How to Turn a Teen’s Summer Wages into Millions

You’re never too young to open a Roth IRA if you earn money from a job. If you invest in a Roth IRA early—and continually over decades—modest sums can grow into seven figures.

Close up of ice cream waffle cones in an Ice Cream Shop.Focus is on the cones.
(Image credit: Gene Chutka)


My 15-year-old son is doing landscaping this summer for neighbors, and it looks like he’ll earn about $1,500. Is there a minimum age to contribute to a Roth IRA, and must he have a W-2? If my son can open a Roth, would he be able to contribute up to the $5,500 annual limit?


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There’s no minimum age to be able to contribute to a Roth IRA. Your son just needs to have earned income from a job or self-employment (investing income doesn’t count). If he earns $1,500 from working this year, he’ll be able to contribute up to $1,500 to a Roth IRA. If he makes more than $5,500, he’ll be able to contribute only the 2018 maximum IRA limit of $5,500. And he doesn’t need to have income from a W-2 or 1099 to contribute.

Because he’s likely receiving money from a variety of neighbors, he should keep a log of how much he is paid and when. “Parents should help their child document the work done and compensation received and the dates to provide to the IRS if needed,” says Maura Cassidy, vice president of retirement for Fidelity. Keep copies of any checks he receives as payment. It also helps to track earnings on a spreadsheet or in a notebook that you keep with your tax files as proof that he earned income from a job.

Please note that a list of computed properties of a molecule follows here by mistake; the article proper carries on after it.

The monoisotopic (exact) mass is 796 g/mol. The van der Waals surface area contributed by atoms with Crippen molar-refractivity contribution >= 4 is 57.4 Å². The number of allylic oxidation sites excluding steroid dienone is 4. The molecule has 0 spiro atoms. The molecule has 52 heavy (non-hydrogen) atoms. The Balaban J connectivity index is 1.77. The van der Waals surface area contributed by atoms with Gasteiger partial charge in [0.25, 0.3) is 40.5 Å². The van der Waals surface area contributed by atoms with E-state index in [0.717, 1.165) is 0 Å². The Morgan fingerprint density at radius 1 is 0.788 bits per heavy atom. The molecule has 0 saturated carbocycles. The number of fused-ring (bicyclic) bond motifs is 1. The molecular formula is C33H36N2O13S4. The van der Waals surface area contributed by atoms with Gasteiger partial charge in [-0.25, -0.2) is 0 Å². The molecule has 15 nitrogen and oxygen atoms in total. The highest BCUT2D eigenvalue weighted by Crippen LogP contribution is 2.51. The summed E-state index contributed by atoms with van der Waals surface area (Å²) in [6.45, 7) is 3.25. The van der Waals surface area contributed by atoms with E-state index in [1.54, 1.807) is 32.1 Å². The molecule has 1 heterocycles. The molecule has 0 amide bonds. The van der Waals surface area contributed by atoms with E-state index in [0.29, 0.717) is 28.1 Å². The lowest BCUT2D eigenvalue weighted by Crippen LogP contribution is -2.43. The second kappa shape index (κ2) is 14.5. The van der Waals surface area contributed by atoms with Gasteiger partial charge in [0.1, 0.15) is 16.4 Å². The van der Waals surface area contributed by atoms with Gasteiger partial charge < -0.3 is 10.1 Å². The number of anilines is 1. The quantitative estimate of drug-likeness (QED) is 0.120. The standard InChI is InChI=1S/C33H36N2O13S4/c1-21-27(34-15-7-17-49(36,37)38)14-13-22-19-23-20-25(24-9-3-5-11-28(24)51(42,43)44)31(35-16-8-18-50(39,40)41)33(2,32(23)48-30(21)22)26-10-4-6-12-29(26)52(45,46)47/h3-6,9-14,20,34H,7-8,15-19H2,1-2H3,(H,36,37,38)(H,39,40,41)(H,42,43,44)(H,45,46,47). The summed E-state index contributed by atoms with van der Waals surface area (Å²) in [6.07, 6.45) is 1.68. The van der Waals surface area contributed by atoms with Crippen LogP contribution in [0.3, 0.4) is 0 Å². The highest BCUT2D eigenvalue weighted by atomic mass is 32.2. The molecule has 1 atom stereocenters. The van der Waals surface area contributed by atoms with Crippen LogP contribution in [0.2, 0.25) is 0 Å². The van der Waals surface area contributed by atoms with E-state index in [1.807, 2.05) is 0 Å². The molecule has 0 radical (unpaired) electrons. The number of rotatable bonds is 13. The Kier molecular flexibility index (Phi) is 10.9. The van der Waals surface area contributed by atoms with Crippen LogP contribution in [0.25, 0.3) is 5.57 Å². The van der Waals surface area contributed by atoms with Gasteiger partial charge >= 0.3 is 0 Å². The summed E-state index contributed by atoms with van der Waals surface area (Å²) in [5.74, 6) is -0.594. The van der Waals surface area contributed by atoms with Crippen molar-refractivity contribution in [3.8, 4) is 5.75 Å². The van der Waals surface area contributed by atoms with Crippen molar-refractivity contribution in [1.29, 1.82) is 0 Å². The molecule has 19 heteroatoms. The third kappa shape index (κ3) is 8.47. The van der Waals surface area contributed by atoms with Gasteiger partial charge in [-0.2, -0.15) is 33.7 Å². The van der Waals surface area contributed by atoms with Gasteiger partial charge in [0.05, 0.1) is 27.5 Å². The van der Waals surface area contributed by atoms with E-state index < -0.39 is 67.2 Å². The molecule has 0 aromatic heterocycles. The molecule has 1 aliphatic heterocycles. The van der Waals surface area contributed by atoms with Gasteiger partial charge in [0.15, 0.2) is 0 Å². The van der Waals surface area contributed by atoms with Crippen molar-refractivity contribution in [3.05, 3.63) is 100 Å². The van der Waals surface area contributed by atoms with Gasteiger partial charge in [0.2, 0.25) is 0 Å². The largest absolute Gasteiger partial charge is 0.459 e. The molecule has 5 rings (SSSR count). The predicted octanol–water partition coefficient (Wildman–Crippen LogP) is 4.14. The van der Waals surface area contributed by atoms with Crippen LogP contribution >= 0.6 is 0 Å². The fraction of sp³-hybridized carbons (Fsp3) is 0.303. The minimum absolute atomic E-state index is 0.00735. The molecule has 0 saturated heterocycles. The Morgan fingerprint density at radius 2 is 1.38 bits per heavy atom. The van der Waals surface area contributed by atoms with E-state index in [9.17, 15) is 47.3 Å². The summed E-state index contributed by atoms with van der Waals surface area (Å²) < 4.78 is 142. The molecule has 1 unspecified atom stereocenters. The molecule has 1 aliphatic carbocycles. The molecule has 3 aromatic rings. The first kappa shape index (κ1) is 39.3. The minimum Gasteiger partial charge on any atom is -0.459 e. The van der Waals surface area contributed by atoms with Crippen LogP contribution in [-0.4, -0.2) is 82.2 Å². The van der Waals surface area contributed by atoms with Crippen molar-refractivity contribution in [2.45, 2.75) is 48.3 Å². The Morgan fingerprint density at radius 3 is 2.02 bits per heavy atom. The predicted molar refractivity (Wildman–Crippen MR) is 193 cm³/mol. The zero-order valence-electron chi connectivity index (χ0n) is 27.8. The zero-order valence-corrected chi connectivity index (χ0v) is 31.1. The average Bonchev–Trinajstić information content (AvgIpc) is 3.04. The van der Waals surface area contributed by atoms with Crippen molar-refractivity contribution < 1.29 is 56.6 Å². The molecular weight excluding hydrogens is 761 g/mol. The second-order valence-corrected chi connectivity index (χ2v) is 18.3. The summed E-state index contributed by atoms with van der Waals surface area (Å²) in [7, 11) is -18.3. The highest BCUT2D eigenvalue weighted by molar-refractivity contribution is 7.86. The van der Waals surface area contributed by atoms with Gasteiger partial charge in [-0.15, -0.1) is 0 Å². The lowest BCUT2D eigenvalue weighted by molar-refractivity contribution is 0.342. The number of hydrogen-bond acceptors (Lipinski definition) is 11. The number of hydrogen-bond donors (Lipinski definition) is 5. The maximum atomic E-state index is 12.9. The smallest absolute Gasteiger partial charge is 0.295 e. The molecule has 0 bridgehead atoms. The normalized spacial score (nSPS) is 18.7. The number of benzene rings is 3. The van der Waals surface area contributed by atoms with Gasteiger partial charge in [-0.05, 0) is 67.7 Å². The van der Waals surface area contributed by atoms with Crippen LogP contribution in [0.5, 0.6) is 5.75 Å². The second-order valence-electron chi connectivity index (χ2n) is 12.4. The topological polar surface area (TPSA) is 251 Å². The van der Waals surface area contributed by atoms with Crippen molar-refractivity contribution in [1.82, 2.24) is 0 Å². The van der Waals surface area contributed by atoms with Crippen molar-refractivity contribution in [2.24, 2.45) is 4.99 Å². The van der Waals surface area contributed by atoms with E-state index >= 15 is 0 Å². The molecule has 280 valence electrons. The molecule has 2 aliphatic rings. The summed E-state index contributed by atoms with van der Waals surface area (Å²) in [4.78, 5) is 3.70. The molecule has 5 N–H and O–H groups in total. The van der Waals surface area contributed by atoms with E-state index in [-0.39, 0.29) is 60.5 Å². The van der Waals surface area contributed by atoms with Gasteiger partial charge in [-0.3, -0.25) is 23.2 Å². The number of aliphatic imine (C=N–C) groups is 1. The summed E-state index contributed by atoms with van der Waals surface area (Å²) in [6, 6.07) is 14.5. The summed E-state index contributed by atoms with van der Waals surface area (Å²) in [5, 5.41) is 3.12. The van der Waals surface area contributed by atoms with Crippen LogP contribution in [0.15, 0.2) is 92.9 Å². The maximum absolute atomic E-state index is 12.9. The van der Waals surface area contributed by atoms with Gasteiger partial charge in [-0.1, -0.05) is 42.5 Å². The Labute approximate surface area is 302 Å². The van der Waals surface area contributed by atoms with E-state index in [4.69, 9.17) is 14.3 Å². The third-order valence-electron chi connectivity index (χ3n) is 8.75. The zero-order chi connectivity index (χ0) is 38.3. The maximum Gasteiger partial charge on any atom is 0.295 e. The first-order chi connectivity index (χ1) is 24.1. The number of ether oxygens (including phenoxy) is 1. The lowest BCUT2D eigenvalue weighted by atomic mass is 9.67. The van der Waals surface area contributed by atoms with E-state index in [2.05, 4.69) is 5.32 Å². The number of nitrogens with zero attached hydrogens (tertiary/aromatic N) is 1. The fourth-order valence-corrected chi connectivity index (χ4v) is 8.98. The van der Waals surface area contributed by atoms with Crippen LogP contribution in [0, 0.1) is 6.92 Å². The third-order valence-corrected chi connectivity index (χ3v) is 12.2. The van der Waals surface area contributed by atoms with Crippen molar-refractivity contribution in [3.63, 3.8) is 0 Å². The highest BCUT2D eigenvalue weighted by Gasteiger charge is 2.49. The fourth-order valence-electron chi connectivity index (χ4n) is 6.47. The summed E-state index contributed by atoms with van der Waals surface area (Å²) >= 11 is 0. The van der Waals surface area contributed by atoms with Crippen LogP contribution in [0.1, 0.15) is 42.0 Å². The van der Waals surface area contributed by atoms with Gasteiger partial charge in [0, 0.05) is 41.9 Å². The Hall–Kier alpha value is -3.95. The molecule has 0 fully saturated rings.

The maximum amount your son can contribute to a Roth for the year is based on his earnings, but he doesn’t need to make the contribution himself. You can give him the money to contribute, or you can match his contributions. Because he’s a minor, he’ll need a custodial Roth IRA, which can be opened and managed by an adult on his behalf. Fidelity, which has no minimum investment requirement, allows parents, grandparents, aunts, uncles or even family friends to open and manage an account for a minor. At the end of June, the average kid IRA balance at Fidelity was $3,801. Several brokerage firms and mutual fund companies also offer custodial Roth IRAs for kids, with no annual fees and low or no investing minimums. TD Ameritrade, for example, has no investing minimum, Schwab has a $100 investing minimum for custodial IRAs, and Vanguard lets minors open a mutual fund IRA with $1,000 or a brokerage IRA with no minimum.

Contributing to a Roth IRA can give a child a huge head start on future savings. He’ll be able to withdraw the contributions at any age and for any reason without taxes or penalties, and he can withdraw the earnings tax-free after age 59½. A 15-year-old who contributes $5,500 every year until age 50, then bumps up contributions to $6,500 for the next 15 years, will have more than $2.4 million in the Roth by age 65, according to Fidelity. (This assumes his investments earn 7% per year.)

And even if he doesn’t earn enough to contribute the full $5,500 in the early years, he’ll still amass a significant amount of money he can withdraw tax-free in retirement.

Kimberly Lankford
Contributing Editor, Kiplinger's Personal Finance

As the "Ask Kim" columnist for Kiplinger's Personal Finance, Lankford receives hundreds of personal finance questions from readers every month. She is the author of Rescue Your Financial Life (McGraw-Hill, 2003), The Insurance Maze: How You Can Save Money on Insurance -- and Still Get the Coverage You Need (Kaplan, 2006), Kiplinger's Ask Kim for Money Smart Solutions (Kaplan, 2007) and The Kiplinger/BBB Personal Finance Guide for Military Families. She is frequently featured as a financial expert on television and radio, including NBC's Today Show, CNN, CNBC and National Public Radio.